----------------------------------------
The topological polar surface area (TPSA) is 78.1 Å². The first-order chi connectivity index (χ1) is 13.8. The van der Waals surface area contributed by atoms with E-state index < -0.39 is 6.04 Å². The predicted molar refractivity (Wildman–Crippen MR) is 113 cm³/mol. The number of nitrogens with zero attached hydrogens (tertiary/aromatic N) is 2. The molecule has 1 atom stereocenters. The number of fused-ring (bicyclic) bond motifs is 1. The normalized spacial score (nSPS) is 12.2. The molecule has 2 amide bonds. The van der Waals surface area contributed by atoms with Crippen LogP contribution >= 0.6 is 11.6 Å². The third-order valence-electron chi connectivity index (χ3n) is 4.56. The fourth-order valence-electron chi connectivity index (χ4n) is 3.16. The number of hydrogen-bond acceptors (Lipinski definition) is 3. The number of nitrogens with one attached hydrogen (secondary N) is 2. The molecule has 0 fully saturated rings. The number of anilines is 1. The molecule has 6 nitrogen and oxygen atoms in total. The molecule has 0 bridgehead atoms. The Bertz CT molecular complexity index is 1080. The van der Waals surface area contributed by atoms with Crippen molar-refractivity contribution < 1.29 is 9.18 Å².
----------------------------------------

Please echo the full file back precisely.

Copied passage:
The topological polar surface area (TPSA) is 78.1 Å². The first-order chi connectivity index (χ1) is 13.8. The van der Waals surface area contributed by atoms with E-state index < -0.39 is 6.04 Å². The predicted molar refractivity (Wildman–Crippen MR) is 113 cm³/mol. The number of nitrogens with zero attached hydrogens (tertiary/aromatic N) is 2. The molecule has 1 atom stereocenters. The number of fused-ring (bicyclic) bond motifs is 1. The normalized spacial score (nSPS) is 12.2. The molecule has 2 amide bonds. The van der Waals surface area contributed by atoms with Crippen LogP contribution >= 0.6 is 11.6 Å². The third-order valence-electron chi connectivity index (χ3n) is 4.56. The fourth-order valence-electron chi connectivity index (χ4n) is 3.16. The number of hydrogen-bond acceptors (Lipinski definition) is 3. The number of nitrogens with one attached hydrogen (secondary N) is 2. The molecule has 0 fully saturated rings. The number of anilines is 1. The molecule has 6 nitrogen and oxygen atoms in total. The molecule has 0 bridgehead atoms. The Bertz CT molecular complexity index is 1080. The van der Waals surface area contributed by atoms with Crippen molar-refractivity contribution < 1.29 is 9.18 Å².